What constitutes war these days? The US, NATO, and others have been waging a proxy war against Russia over Ukraine for the previous four months. In assistance of Ukrainian forces, the United States and other countries have provided military equipment and (in some circumstances) operational intelligence.

In the last two decades, a term (hybrid warfare, grey zone operations) has been established to characterize military activities without direct high-intensity conflict between conventionally structured military forces. In most circumstances, “proxy warfare” is enough to represent battlefield splendors.

The American Bar Association Center for Human Rights Expert Working Group defines proxy warfare as when states encourage armed third parties to participate in conflicts to fulfill the state’s goals.

Proxy warfare involves at least three partners: proxy fighters, the target state, and the supportive state. In the Russia-Ukraine war, Ukraine, Russia, and the West would play these roles.

The history of wars fought via proxy.

Proxy warfare has undoubtedly been around for a long time. Suppose we limit ourselves to the 20th century. In that case, it might be possible that be first shots fired in World War II were fired as part of proxy conflicts, and the Sino-Japanese War ended up becoming the War of the Pacific.

During the Cold War, the United s and the USSR launched proxy battles against each other in Vietnam, Korea, Afghanistan, and elsewhere.

In Korea, the USSR supplied practically all of the DPRK’s and later the PRC’s relevant military equipment. During the Vietnam War, China and the Soviet Union provided the Hanoi government with more than $9 billion in military equipment.

The decision by Moscow to launch a proxy war against the United States is responsible for the roughly 4,000 aircraft lost in Vietnam and the almost 9,000 US personnel killed in both Vietnam and Korea.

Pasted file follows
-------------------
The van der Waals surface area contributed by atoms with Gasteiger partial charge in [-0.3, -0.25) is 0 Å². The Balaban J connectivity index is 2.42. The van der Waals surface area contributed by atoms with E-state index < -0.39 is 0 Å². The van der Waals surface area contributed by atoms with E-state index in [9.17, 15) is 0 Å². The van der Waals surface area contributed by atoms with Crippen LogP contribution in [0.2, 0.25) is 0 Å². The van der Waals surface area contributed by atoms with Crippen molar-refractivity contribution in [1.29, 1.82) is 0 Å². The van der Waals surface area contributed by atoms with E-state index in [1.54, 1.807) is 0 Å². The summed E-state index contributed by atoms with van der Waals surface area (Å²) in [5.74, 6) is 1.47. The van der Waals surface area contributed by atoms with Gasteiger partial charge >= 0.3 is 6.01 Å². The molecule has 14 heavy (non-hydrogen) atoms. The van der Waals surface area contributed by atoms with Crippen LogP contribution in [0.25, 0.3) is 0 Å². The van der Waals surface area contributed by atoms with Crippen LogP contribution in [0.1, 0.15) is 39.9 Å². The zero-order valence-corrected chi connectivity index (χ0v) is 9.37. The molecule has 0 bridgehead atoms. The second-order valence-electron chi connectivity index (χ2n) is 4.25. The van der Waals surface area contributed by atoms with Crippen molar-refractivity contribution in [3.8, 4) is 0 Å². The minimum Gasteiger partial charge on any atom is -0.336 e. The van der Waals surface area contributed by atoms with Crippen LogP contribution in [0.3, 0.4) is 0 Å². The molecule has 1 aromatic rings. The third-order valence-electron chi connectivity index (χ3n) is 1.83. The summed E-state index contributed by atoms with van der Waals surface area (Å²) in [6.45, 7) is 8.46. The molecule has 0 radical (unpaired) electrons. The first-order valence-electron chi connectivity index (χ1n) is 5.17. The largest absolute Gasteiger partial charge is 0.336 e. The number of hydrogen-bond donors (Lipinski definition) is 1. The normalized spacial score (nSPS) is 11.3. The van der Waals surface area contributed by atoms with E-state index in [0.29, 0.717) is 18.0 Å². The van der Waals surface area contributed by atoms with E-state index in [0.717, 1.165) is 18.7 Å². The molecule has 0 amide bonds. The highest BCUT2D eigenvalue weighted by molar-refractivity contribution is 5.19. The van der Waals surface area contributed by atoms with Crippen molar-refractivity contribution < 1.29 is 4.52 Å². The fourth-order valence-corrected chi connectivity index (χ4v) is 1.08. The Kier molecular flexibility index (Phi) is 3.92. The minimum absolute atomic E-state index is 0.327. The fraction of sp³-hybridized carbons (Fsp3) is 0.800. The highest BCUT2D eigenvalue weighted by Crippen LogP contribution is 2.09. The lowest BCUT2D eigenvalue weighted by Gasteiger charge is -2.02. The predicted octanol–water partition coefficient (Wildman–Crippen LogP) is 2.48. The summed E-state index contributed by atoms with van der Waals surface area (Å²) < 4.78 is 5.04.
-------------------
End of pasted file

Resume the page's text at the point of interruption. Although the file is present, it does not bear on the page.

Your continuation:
During the Soviet-Afghan war, Washington returned the favor, finally pushing the USSR to retreat.

Since neither Russia nor China was interested in helping the Iraqi or Taliban insurgencies during the Wars on Terror, most of the recent battles have not turned into proxy wars between great powers.

In the Chechens’ conflicts against Russia, the United States did not make any significant attempt to lend help to the Chechens.

However, Pakistan and Iran launched proxy wars against the United States in Afghanistan and Iraq. Pakistan supported anti-American rebels while at the same time getting financial and military help from the United States. Iran also supported anti-American insurgents in Iraq.

legal mandates and restrictions

At the international or national level, there is minimal control over the practice of proxy warfare. 

It is not uncommon for governments to engage in proxy wars since they do not have the domestic or international legal authority necessary to engage in direct battle. 

In addition, they tend to limit their commitments and acts to avoid crossing any legal borders, domestically and internationally.

Proxy wars are real for the countries involved. Koreans, Vietnamese, and Afghans became pawns in a superpower battle during the Cold War while also battling one superpower’s dominance.

Ukrainians are struggling for their independence and integrity and have asked for outside aid. The motives of the sponsor shouldn’t overshadow frontline sacrifices.